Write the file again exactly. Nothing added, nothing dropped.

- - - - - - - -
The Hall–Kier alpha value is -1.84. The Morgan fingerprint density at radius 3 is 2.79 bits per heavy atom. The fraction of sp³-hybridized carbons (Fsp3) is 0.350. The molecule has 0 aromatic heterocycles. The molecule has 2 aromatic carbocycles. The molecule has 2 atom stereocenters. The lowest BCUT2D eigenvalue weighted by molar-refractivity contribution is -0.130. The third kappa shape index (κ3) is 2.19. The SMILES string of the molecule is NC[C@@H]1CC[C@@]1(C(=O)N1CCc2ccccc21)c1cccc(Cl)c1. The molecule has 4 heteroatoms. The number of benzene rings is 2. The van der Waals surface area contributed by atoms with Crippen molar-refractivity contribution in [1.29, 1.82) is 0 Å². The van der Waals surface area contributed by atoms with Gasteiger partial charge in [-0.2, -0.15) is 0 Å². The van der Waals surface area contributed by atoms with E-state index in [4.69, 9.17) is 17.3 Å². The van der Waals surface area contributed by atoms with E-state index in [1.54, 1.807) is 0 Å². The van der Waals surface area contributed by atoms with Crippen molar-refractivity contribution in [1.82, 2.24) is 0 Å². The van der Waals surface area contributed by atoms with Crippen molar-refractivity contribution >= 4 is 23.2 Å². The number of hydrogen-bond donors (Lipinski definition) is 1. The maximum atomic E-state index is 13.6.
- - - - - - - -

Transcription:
The Hall–Kier alpha value is -1.84. The Morgan fingerprint density at radius 3 is 2.79 bits per heavy atom. The fraction of sp³-hybridized carbons (Fsp3) is 0.350. The molecule has 0 aromatic heterocycles. The molecule has 2 aromatic carbocycles. The molecule has 2 atom stereocenters. The lowest BCUT2D eigenvalue weighted by molar-refractivity contribution is -0.130. The third kappa shape index (κ3) is 2.19. The SMILES string of the molecule is NC[C@@H]1CC[C@@]1(C(=O)N1CCc2ccccc21)c1cccc(Cl)c1. The molecule has 4 heteroatoms. The number of benzene rings is 2. The van der Waals surface area contributed by atoms with Crippen molar-refractivity contribution in [1.29, 1.82) is 0 Å². The van der Waals surface area contributed by atoms with Gasteiger partial charge in [-0.2, -0.15) is 0 Å². The van der Waals surface area contributed by atoms with E-state index in [4.69, 9.17) is 17.3 Å². The van der Waals surface area contributed by atoms with E-state index in [1.54, 1.807) is 0 Å². The van der Waals surface area contributed by atoms with Crippen molar-refractivity contribution in [1.82, 2.24) is 0 Å². The van der Waals surface area contributed by atoms with Crippen molar-refractivity contribution >= 4 is 23.2 Å². The number of hydrogen-bond donors (Lipinski definition) is 1. The maximum atomic E-state index is 13.6.